The vehicle I in FIG. 2 is shown as driven by a driver G on the bowling lane toward the masking board E. This vehicle 1 includes a chassis 2 of any known arrangement supported above the ground level or the surface of the bowling'lane'by means of ,front and rear pairs of wheels 3 and 4. The rear pair of wheels 4 is preferably driven by the drive motor (not shown). The t'read of each pair of the wheels 3 and 4, i.e., the distance between the left-hand and right-hand wheels of each pair, is substantially equal to the distance between the gutters DQIt is to be noted that, even though the tread is fixed as such, no limitation will be imposed on the cleaner vehicle according to the present invention as to the field of application thereof other than the bowling lane.

Preferably, the chassis 2 is rigidly or integrally provided with an upright plate 5'upwardly extending therefrom for the purpose as will be mentioned later. An upper free end portion of this upright plate 5 may be utilized either to serve as an instrument panel or to rigidly support the instrument panel.

The floor maintenance unit generally indicated by l is clearly shown in FIG. 3. While the floor maintenance unit is, in FIG. 2, shown as extended forwardly of the body of the vehicle 1, the same unit 10 is, in FIG.

the surface of the bowling lane, each of which is of a channel-shaped cross section and, hence, has a groove lla. In addition to a plurality of spacer bars (not shown) transversely interposed between the rails 11 of one pair, the rails 11 have their left-hand end portions rigidly fitted with rein-forcement plates 12, respectively, downwardly extending therefrom, which are in turn pivotally supported as at 13 by means of brackets 14 secured to the upright plate 5. A rigid plate 15 is fitted to the reinforcement plates 12 with the plane of its surface in intersected relation with respect to that of the surface of each one of the reinforcement plates 12.

The upright plate 5 and the rigid plate 15 are respectively formed with openings in alignment with each other, through which a bolt member 16 isloosely extended as having one end or head portion integrally formed with a handle 17 and the other end situated within a space defined by the reinforcement plates 12 and the rigid plate 15 and tapped into a nut member 17 rigidly secured to the rigid plate 15. In the arrangement so far described, it is clear that, as the handle 17 is rotated in either direction, the rails 11 can be pivoted about the shaft 13 in the corresponding direction. In order to facilitate the operation of handle 17, spring 20 is provided to partially support the weight of the floor maintenance unit. Instead of the use of the handle 17, the employment of either the cylinder operated system or the motor drive system may be contemplated.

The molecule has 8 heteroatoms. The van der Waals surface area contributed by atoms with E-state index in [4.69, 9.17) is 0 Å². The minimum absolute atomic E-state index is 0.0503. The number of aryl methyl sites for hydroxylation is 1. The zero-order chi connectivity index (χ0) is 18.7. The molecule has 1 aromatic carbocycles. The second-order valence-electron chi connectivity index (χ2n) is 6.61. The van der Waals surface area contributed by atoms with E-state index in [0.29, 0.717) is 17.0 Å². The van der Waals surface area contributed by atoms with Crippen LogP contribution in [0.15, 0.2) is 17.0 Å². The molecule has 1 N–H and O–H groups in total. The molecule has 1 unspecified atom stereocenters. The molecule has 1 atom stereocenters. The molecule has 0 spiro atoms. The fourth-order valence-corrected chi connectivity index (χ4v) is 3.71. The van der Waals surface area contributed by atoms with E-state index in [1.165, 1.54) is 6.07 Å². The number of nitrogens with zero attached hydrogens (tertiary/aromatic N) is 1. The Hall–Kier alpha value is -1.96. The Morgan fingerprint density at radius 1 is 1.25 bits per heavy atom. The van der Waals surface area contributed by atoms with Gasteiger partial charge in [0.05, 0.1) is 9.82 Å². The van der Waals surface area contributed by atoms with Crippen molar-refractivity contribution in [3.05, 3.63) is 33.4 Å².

The pair of the rails l I carry respective frame structures l9,'each of which is of the shape substantially as shown and provided with a plurality of guide rollers 20 rotatably accommodated in the groove 11a of the corresponding rail 11 so that said frame structures 19 can be moved between a retracted position as shown in FIG. 3 and the extended position as shown in FIG. 2. For effecting this movement either to the retracted position or to the extended position, a hydraulic'allyoperated cylinder 21 is provided as extending below the level of the rails and between said rails. This cylinder 21 comprises a cylinder housing 21a pivotally connected with the rigid plate 15 and a plunger 21b having one end extending slidably through the other end of the cylinder housing 21a and pivotally connected with a substantially intermediate portion of a rod 23, the both end extremities of said rod 23 being rigidly supported by the respective frame structures 19. The other end of said plunger 21b is, as schematically shown in FIG. 5, formed with a land slidably accommodated within the interior of the cylinder housing 21a and dividing said interior of said housing 210 into two working chambers 24a and 24b, either of which is in position to receive fluid medium under pressure from a fluid source when the other is communicated with the atmosphere as will be mentioned later.

The floor maintenance unit 10 further comprises a rotary polisher 25 of a width substantially equal to the width of the bowling lane having a shaft 25a outwardly projecting from the both ends thereof, one end of said shaft 25a being rotatably journ'alled by one of the frame structures 19 and the other end thereof rotatably extending through the other frame structure 19 and rigidly mounted with a gear wheel 26. This rotary polisher 25 may be fabricated with rubbing material such as cloth with a rough nap or densely radially extending yarns or any suitable material utilizable to polish or rub the surface of the bowling lane-and is driven by a motor 27 supported by the frame structure 19. Naturally, the motor 27 includes a drive shaft (not shown) rigidly mounted with a drive gear 27a and, between said drive gear 27a and the gear wheel 26, an endless chain 28 is operatively suspended. As will be mentioned later, the gear wheel 26 is preferably of the type having two parallely extending groups of gear teeth, one for engagement with the endless chain 28 and the other for engagement with another endless chain 29 which will be mentioned later.